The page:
There are different locations in town where the accommodation can be rented, such as in the more quiet areas just outside the city or in the city center. When applying, student can indicate their preferred location and price
class, as long as there is availability.
The rooms or apartments are furnished and the rental fees include costs for the use of gas, water and electricity.
The earlier the student will register and apply for a room, the bigger the chance at the preferred size and price!
More information about student rooms you can find here
As an international student in Holland, you might want to take a part-time job, just as Dutch students do. Besides helping to cover your costs, a job can also give you useful work experience, allow you to participate in Dutch society and make it easier for you to learn the language.
Citizens from EU/EEA member states, do not need a residence permit in order to be allowed to stay in the Netherlands, while doing their MSc. With the exception of Bulgaria and Romania and Non-EU/EFTA students, citizens from the rest of the EU-member states do not need a work permit to do a part-time job. Non-EU / EFTA should register with the IND once they have been in the Netherlands for more than 3 months. For more information consult the IND website, http://www.ind.nl. On this website you will find a “residence wizard” through which you can find out about the rules for residency in the Netherlands for yourself.
Even if not directly needed, a residence permit can come in handy: sometimes employers ask for it before they enter into a contract with you, banks also ask for it when you open a bank account and other official institutions ask for this document as well. You may find a part-time job, but you have to keep in mind that you would not neglect your studies. You should keep in mind to have at least 4 months’ money before arriving as it may be difficult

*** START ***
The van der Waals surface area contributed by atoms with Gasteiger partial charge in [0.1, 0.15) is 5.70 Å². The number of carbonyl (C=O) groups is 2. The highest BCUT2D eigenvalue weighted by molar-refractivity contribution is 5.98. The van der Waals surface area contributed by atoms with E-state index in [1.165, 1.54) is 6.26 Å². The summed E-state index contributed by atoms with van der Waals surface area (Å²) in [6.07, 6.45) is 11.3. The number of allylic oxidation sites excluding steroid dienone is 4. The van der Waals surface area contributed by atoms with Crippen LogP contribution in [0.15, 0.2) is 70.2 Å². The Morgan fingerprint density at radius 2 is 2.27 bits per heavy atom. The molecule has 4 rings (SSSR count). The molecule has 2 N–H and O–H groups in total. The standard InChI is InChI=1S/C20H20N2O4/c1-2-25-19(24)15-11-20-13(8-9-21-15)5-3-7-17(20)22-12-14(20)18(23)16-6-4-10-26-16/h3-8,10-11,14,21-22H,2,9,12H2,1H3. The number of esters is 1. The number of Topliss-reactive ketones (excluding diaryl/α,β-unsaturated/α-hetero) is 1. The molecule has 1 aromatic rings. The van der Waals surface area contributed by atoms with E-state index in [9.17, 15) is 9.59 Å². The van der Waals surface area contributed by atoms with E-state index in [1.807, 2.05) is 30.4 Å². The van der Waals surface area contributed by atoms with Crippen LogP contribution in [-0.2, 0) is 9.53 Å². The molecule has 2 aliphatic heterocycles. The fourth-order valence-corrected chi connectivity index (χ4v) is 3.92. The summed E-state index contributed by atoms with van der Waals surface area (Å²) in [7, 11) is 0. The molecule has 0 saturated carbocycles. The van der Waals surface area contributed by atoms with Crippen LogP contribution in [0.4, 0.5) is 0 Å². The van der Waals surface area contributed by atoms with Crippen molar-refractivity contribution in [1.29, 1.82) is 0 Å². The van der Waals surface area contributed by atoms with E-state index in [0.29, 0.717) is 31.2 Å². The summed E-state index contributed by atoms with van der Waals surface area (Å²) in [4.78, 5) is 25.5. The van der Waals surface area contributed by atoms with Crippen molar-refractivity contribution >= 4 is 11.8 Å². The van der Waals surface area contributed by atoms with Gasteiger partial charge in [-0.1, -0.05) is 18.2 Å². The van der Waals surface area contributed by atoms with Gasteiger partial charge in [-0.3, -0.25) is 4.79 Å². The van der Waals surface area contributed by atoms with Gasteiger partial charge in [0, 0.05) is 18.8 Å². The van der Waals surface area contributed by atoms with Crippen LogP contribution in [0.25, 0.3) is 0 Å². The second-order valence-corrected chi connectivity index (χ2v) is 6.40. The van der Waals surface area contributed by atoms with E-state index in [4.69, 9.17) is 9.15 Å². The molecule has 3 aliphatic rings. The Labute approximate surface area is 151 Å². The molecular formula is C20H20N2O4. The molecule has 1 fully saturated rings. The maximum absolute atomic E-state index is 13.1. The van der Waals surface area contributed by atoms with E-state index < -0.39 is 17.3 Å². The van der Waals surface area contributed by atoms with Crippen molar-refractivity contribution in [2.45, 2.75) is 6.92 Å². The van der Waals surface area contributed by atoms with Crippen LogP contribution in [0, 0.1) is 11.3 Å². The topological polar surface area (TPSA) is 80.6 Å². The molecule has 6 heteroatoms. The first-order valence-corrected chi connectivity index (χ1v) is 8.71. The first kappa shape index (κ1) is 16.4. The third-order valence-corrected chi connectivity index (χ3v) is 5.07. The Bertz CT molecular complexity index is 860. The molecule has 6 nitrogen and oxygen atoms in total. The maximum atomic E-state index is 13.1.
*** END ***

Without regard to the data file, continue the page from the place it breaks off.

to find a student job.
How do I find a part-time job?
The easiest way to find a job is through an employment agency, or uitzendbureau. Some agencies specialize in jobs for students. The student affairs office at the Dutch institution where you are enrolled can provide addresses or may even have their own job agency. Of course you can also respond to advertisements or search for a job on the Internet.
The following websites may be helpful:
Additional information about working in the Netherlands:
Opportunities in Stenden
In Stenden, there are several learning companies. A learning company is a Stenden-owned company where students can gain practical experience. This is a unique chance for students to put their theoretical knowledge into practice! This way, students get familiar with the work field in an active way.
The learning companies conduct commercial activities within the university for external parties. The students work under the supervision of practical instructors. The knowledge from networks, information sources and specialisations within Stenden university is being used within these learning companies. This will benefit the client and ensure a good price-quality balance.
More about the learning companies you can find by clicking here